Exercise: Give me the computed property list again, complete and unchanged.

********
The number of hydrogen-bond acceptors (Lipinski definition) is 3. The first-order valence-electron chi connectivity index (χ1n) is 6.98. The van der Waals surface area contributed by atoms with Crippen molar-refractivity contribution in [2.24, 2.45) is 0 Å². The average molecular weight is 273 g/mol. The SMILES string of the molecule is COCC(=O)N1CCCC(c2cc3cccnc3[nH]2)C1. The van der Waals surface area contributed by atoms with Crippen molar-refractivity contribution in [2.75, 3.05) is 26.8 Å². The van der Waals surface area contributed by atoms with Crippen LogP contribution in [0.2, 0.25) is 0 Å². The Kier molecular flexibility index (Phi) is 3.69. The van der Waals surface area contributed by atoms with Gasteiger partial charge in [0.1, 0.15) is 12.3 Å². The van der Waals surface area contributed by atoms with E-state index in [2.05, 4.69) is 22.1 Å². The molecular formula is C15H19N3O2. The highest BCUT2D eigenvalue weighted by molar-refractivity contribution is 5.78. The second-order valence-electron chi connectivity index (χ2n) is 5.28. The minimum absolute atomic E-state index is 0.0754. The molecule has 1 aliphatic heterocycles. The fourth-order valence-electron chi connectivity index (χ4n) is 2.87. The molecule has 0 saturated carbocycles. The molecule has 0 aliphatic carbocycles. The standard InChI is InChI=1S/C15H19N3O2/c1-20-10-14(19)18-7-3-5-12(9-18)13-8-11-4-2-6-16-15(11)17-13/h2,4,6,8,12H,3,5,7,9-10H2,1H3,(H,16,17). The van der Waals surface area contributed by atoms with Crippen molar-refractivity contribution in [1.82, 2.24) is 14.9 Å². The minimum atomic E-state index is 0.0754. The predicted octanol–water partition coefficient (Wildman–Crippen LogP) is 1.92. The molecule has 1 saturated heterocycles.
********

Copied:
The number of hydrogen-bond acceptors (Lipinski definition) is 3. The first-order valence-electron chi connectivity index (χ1n) is 6.98. The van der Waals surface area contributed by atoms with Crippen molar-refractivity contribution in [2.24, 2.45) is 0 Å². The average molecular weight is 273 g/mol. The SMILES string of the molecule is COCC(=O)N1CCCC(c2cc3cccnc3[nH]2)C1. The van der Waals surface area contributed by atoms with Crippen molar-refractivity contribution in [2.75, 3.05) is 26.8 Å². The van der Waals surface area contributed by atoms with Crippen LogP contribution in [0.2, 0.25) is 0 Å². The Kier molecular flexibility index (Phi) is 3.69. The van der Waals surface area contributed by atoms with Gasteiger partial charge in [0.1, 0.15) is 12.3 Å². The van der Waals surface area contributed by atoms with E-state index in [2.05, 4.69) is 22.1 Å². The molecular formula is C15H19N3O2. The highest BCUT2D eigenvalue weighted by molar-refractivity contribution is 5.78. The second-order valence-electron chi connectivity index (χ2n) is 5.28. The minimum absolute atomic E-state index is 0.0754. The molecule has 1 aliphatic heterocycles. The fourth-order valence-electron chi connectivity index (χ4n) is 2.87. The molecule has 0 saturated carbocycles. The molecule has 0 aliphatic carbocycles. The standard InChI is InChI=1S/C15H19N3O2/c1-20-10-14(19)18-7-3-5-12(9-18)13-8-11-4-2-6-16-15(11)17-13/h2,4,6,8,12H,3,5,7,9-10H2,1H3,(H,16,17). The van der Waals surface area contributed by atoms with Crippen molar-refractivity contribution in [1.82, 2.24) is 14.9 Å². The minimum atomic E-state index is 0.0754. The predicted octanol–water partition coefficient (Wildman–Crippen LogP) is 1.92. The molecule has 1 saturated heterocycles.